That’s great for people outside the five-state area, but few residents are confused about the fact that St. Paul and Minneapolis are two separate cities.

“Some unique St. Paul experiences are looked upon by Minneapolis people as — they don’t get the draw. This lady at my work will use her vacation time to look for a medallion for a week straight,” said Elias. “All she ever talks about is how horrible Minneapolis is.”

“St. Paul is thought of as kind of boring,” Russell Cattelan of Roseville said at St. Paul’s Muddy Pig. “When I want to do something fun I go to Minneapolis.”

Cattelan’s friend, Eric Sandeen, agreed, “St. Paul is almost like a suburb of Minneapolis.”

Some people, like Bruzzone, see St. Paul’s more laid back atmosphere as an asset. He listed the city’s compact, historic, neighborhood feel as a reason to live there. “I can get everything a big city has to offer, but I don’t have to live in one,” he said. “I enjoy having the opportunities for working but not having bullets in my windows.”

Bruzzone originally moved to Minneapolis from Woodbury to go to the University of Minnesota but moved to St. Paul to be closer to a job at 3M. “At first it was just convenient, but now I wouldn’t move away. It’s like quality over quantity.”

A historic rivalry
Rivalry between the two cities is no new phenomenon. In her book, “Claiming the City: Politics, Faith and the Power of Place in St. Paul,” Mary Wingerd chronicles St. Paul’s development of civic identity.

“By the turn of the century, St. Paul identifies itself as not Minneapolis,” she said. “The cities were only divided by a river, but they were very different and self-consciously so. They were constantly defining their identity in opposition to each other.”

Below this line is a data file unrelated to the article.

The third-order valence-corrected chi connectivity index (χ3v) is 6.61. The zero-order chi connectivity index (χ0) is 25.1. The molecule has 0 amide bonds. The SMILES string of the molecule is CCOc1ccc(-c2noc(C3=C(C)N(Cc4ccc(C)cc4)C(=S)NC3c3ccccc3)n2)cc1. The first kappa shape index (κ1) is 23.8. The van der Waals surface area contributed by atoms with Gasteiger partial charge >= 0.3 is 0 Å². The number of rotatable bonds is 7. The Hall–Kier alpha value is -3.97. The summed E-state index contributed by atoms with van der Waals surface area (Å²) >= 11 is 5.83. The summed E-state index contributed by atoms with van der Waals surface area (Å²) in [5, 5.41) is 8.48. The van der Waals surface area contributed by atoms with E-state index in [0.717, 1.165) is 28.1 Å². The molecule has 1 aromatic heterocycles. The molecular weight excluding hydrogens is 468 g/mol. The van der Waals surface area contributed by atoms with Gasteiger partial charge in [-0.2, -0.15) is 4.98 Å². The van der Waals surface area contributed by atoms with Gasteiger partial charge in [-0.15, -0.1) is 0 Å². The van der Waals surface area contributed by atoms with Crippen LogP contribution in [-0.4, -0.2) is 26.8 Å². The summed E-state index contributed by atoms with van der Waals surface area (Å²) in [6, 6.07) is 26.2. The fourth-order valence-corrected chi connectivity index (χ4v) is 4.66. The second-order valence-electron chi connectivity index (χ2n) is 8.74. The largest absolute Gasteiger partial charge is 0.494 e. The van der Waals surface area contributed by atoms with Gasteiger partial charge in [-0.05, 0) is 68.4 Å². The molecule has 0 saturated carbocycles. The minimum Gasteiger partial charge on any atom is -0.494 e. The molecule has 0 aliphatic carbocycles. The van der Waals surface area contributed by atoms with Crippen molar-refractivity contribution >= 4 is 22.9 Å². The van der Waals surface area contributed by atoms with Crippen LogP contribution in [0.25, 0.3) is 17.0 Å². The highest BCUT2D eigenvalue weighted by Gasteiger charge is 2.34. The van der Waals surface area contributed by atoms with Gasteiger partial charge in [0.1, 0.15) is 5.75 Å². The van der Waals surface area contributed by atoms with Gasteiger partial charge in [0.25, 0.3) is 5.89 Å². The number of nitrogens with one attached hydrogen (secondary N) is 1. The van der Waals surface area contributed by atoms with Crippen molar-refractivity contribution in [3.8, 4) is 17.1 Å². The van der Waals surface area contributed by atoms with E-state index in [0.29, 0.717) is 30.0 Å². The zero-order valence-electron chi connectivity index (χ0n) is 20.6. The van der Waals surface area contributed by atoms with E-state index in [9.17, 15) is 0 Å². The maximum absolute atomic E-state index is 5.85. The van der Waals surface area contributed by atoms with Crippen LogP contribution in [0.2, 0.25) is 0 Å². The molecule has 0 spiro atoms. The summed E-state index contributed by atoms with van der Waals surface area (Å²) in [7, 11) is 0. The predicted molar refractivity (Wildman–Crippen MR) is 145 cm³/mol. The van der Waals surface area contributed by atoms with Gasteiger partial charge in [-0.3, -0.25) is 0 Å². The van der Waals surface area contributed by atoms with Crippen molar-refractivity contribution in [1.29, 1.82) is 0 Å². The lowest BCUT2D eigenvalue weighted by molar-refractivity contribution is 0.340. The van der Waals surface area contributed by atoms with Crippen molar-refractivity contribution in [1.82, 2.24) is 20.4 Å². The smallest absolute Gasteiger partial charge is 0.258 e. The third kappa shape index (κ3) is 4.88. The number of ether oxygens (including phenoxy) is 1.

According to Wingerd’s book, a lot of this had to do with economics. After an economic crisis in 1857, everyone lost everything. The effects of that crisis were more serious in St. Paul. The city had to rebuild with a shortage of capital, creating an opportunity for diverse groups to participate but slowing the city’s growth.

Minneapolis was younger and didn’t have as far to fall. Its small, elite class of Protestant New Englanders was able to maintain its influence over the city, while Minneapolis continued to expand at a faster rate than St. Paul. Minneapolis was also left with no reason to hand over power to any minority or immigrant group, which helped lead the city to be dubbed the U.S. capital of anti-Semitism in 1946.

In any case, by 1890, it was becoming clear that Minneapolis would soon overtake St. Paul in size and economic status. Both sides were eager to assert their superiority over the other, and the 1890 census seemed like the perfect opportunity to do so. Neither was willing to leave things to chance. Census-takers from both sides were arrested and accused of padding their numbers. Falsities ranged from single-family dwellings with 60 to 100 residents to fictional citizens living in the Union Depot.